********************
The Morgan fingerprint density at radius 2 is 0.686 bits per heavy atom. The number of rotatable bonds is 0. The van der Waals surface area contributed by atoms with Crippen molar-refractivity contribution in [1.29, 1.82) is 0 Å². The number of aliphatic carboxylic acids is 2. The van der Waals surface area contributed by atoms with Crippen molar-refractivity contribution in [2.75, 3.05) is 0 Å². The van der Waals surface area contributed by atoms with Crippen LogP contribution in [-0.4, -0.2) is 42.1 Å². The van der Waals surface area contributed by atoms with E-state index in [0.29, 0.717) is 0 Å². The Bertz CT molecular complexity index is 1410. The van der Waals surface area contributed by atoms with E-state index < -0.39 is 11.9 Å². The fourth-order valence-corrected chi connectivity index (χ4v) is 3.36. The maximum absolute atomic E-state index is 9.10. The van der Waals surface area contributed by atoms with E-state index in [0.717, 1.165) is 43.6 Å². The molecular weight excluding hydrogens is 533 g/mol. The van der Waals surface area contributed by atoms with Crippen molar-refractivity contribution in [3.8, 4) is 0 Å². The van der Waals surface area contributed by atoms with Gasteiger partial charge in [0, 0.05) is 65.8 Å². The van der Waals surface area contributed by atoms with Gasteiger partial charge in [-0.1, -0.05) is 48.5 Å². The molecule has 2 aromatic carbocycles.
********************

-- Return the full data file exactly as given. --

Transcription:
The Morgan fingerprint density at radius 2 is 0.686 bits per heavy atom. The number of rotatable bonds is 0. The van der Waals surface area contributed by atoms with Crippen molar-refractivity contribution in [1.29, 1.82) is 0 Å². The number of aliphatic carboxylic acids is 2. The van der Waals surface area contributed by atoms with Crippen molar-refractivity contribution in [2.75, 3.05) is 0 Å². The van der Waals surface area contributed by atoms with Crippen LogP contribution in [-0.4, -0.2) is 42.1 Å². The van der Waals surface area contributed by atoms with E-state index in [0.29, 0.717) is 0 Å². The Bertz CT molecular complexity index is 1410. The van der Waals surface area contributed by atoms with E-state index < -0.39 is 11.9 Å². The fourth-order valence-corrected chi connectivity index (χ4v) is 3.36. The maximum absolute atomic E-state index is 9.10. The van der Waals surface area contributed by atoms with E-state index in [0.717, 1.165) is 43.6 Å². The molecular weight excluding hydrogens is 533 g/mol. The van der Waals surface area contributed by atoms with Crippen molar-refractivity contribution in [3.8, 4) is 0 Å². The van der Waals surface area contributed by atoms with Gasteiger partial charge in [0, 0.05) is 65.8 Å². The van der Waals surface area contributed by atoms with Gasteiger partial charge in [-0.1, -0.05) is 48.5 Å². The molecule has 2 aromatic carbocycles.